In December 1380, Gregory VI was chosen as the new Patriarch, and immediately declared in his inaugural homily that "Sanctaria must move forward as one. No more tribes. No more kings - save one. The Holy King. God's own King. The Papal King". On Christmas Day 1380, Gregory declared that all tribes and tribal customs and laws were to be disbanded, and that all individuals were now part of one Sanctaria that was united fully, in all aspects, under the rule of the Church of Sanctaria. He declared himself Sovereign of the Kingdom of Sanctaria in addition to his title of Patriarch of the Church of Sanctaria, and decreed that whomever held the latter would also be the former.
Though there were some rebellions in the last few days of 1380 and the early part of 1381, Gregory ensured his Blessed Army was on hand to quell any dissent saying in a letter to a friend "they profess to be Catholic, but they reject the authority of God. God has chosen me and has chosen this path. God alone shall judge them for their heresy, and it is my duty to ensure they meet God in judgement expeditiously". Scholars now date the Papal Kingdom of Sanctaria, as it came to be known, to Christmas Day 1380, and the declaration by Gregory VI that he was a Sovereign over one, united, Catholic Sanctaria.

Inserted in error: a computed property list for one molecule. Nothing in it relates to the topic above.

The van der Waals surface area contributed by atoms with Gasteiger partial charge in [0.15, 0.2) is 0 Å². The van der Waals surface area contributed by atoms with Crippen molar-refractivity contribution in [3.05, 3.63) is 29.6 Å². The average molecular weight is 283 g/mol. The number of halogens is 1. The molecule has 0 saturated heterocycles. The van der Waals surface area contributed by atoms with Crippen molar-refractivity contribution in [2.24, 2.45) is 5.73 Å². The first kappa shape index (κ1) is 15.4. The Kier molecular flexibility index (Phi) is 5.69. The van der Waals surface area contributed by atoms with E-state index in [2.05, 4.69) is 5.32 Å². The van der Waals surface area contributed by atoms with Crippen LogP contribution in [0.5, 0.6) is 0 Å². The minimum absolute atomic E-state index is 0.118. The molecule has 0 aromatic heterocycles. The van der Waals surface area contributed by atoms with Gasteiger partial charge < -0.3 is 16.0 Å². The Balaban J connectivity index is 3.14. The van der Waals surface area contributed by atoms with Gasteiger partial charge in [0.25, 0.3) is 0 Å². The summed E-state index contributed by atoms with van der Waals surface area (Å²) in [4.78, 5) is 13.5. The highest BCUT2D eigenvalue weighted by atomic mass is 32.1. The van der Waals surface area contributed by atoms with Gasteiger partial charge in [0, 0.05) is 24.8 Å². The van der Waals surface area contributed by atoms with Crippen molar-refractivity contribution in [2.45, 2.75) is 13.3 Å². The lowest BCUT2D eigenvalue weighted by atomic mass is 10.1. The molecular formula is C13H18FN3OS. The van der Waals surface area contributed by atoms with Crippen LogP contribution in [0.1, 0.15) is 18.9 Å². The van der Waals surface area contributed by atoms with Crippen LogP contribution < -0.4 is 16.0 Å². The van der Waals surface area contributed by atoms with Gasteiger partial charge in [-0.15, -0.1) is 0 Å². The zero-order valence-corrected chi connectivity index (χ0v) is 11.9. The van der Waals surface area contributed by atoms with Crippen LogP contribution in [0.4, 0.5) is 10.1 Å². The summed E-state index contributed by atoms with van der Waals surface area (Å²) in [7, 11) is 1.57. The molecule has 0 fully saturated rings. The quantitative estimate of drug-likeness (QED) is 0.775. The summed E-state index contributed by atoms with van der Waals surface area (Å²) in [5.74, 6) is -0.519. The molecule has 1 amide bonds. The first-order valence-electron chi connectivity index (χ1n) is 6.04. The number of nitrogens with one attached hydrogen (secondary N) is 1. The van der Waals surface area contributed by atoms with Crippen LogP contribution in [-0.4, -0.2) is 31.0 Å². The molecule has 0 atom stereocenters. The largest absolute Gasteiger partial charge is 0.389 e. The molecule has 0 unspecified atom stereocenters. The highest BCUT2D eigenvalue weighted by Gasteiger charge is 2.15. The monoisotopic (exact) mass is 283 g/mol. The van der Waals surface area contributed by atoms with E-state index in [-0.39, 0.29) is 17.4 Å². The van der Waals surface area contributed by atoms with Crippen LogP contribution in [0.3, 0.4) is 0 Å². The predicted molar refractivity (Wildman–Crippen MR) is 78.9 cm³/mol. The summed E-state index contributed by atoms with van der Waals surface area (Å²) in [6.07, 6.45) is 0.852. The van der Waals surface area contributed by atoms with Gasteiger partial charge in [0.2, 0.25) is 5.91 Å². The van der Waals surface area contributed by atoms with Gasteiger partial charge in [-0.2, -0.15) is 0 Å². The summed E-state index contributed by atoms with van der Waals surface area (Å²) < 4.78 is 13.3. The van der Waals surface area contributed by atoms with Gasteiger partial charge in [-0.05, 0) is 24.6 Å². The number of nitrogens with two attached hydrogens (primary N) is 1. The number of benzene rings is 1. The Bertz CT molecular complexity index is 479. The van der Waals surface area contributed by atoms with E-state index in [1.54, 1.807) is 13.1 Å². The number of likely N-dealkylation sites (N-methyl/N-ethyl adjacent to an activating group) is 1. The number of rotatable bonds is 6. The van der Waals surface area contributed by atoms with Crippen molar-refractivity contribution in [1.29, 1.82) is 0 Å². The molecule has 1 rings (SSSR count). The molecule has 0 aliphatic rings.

Development of the established Church (1380—1528)
Gregory VI's official declaration of the Papal Kingdom of Sanctaria in 1380, and the subsequent swift quelling of rebellions, was just the first step the Church took in the late 14th century to assert their temporal power. In 1397, Patriarch Michael II announced all citizens were to pay tithes regardless of their income "to support the governing of the Church". The income generated from these tithes, which often left struggling farmers and members of the lower-working class destitute because of their severity, predominately went to the Patriarch's own purse, with a nominal amount each year used to support the soldiers of the Blessed Army.